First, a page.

In Paris, I learned that a city really can be as romantic and charming as it seems in movies.  And since then, I’ve decided it’s OK to dream as if some things in life might end up as beautiful as they are in the movies! On a less romantic note, I also learned that getting around without a lick of French in Paris is difficult, if not completely foolish! From there, I spent a few days in Denmark, where a proud Danish citizen sang the praises of socialism in a way that challenged all the disadvantages that I had learned about socialism through my American education. I also learned that biking in the rain to a brewery can be super fun! From there I joined two of my best friends in Lithuania, where one was teaching at an international school for two years (talk about taking opportunities to travel—that girl made it happen!). Lithuania was beautiful and fascinating, and I learned that while there is definitely a sad and depressing side to Eastern Europe, it is totally underrated as a travel destination.

From there, the three of us traveled to Croatia. By this point in my travels, I felt so emotionally, mentally and physically distant from my “real life” back home that I could actually picture myself (and seriously considered) coming back to live in Croatia to start a Stand Up Paddle tourism business and spend the rest of my days paddling on the Adriatic! Everything in me screamed, forget my career—I’m ready for a new life! (This coming from a girl who didn’t even know where Croatia was on the map until about three months prior!) But we kept going, as we meandered over to Italy, where I had the joy of soaking up some of the beauty of my own Italian heritage. I found myself reassessing the pace of life that I led, just by watching the way those Italians enjoy the simpler things and the slower pace in their life.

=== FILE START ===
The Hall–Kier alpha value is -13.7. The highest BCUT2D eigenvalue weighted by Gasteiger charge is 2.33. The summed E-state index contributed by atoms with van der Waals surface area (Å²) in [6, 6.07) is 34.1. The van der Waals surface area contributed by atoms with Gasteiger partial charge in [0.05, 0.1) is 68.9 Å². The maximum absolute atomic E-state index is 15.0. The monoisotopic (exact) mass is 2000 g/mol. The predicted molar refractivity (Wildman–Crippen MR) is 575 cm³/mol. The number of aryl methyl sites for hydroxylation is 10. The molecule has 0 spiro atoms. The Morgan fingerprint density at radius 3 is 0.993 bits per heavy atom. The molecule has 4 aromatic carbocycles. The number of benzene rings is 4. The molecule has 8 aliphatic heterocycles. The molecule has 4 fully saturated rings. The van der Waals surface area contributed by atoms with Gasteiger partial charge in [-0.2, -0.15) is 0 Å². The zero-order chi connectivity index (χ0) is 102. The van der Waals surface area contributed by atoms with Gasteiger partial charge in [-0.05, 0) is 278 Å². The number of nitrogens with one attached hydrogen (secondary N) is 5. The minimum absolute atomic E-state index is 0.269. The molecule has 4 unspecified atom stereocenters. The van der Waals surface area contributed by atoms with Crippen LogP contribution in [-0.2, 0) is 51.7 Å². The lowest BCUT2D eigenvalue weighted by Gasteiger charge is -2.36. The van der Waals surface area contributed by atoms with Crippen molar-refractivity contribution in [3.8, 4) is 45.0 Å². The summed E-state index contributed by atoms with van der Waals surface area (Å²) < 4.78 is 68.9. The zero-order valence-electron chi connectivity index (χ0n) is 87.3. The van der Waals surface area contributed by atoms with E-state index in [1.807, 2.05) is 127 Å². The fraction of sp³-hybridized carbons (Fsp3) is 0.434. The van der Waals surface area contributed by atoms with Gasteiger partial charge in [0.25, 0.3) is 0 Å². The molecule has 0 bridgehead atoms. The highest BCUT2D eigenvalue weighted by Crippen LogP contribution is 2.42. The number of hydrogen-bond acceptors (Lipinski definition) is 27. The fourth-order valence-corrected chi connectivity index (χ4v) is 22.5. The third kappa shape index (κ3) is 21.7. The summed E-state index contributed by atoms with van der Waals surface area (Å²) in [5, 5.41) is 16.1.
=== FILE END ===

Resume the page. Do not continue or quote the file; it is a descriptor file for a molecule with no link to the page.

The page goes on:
I learned all that and so much more during that sweet European tour. It seemed to make me question every aspect of my life back in the States, but it also allowed for deep reflection about what I actually do want for my life. No matter how lovely a life in Europe sounded, I found that I loved the community, friends and family that God blessed me with, and in the end, I wanted to return to that. I also knew that I had a great career, but finally admitted that I had hit some “dry patches”. So, I returned with a renewed sense of urgency and inspiration to change things up so I didn’t have to feel stuck in the dry patch. That ended up being one of the most challenging and fruitful years of my career, and eventually catapulted me toward looking for a new and somewhat risky position in the Bay Area that would maximize my potential.

As much as I love those extended trips to far-away places, I have to say that any kind of travel is good for my soul. When I couldn’t afford the time or money to go abroad, I’ve taken the opportunity to explore some U.S. cities – New York, Chicago, Boston, D.C., Miami, Florida Keys, Indianapolis, Phoenix, Orlando, Baltimore…And of course, California itself has offered a wide landscape of treasures to be discovered over the years. Whether it’s a flight across country or a road trip up the coast of California, every opportunity to get away seems to give me a chance to relax a little and reflect on life from a different angle. And inevitably, I come back with more clarity on what I want to change or more confidence in what I’m returning to.

“The entire benefit of this trip has been so, so good. I loved the adventure that each day held…I loved spending a whole month with great company, humor and memories…I loved seeing marvels that I had only admired in books before…I loved being totally disconnected from work…I loved that it was all a gift from God…I love the life-pondering, reflection, and perspective I got to have while being away for so long and I pray that those things would not be forgotten, and that I would grow and change from this trip.”  -journal entry at the end of my Europe travels, 8/17/09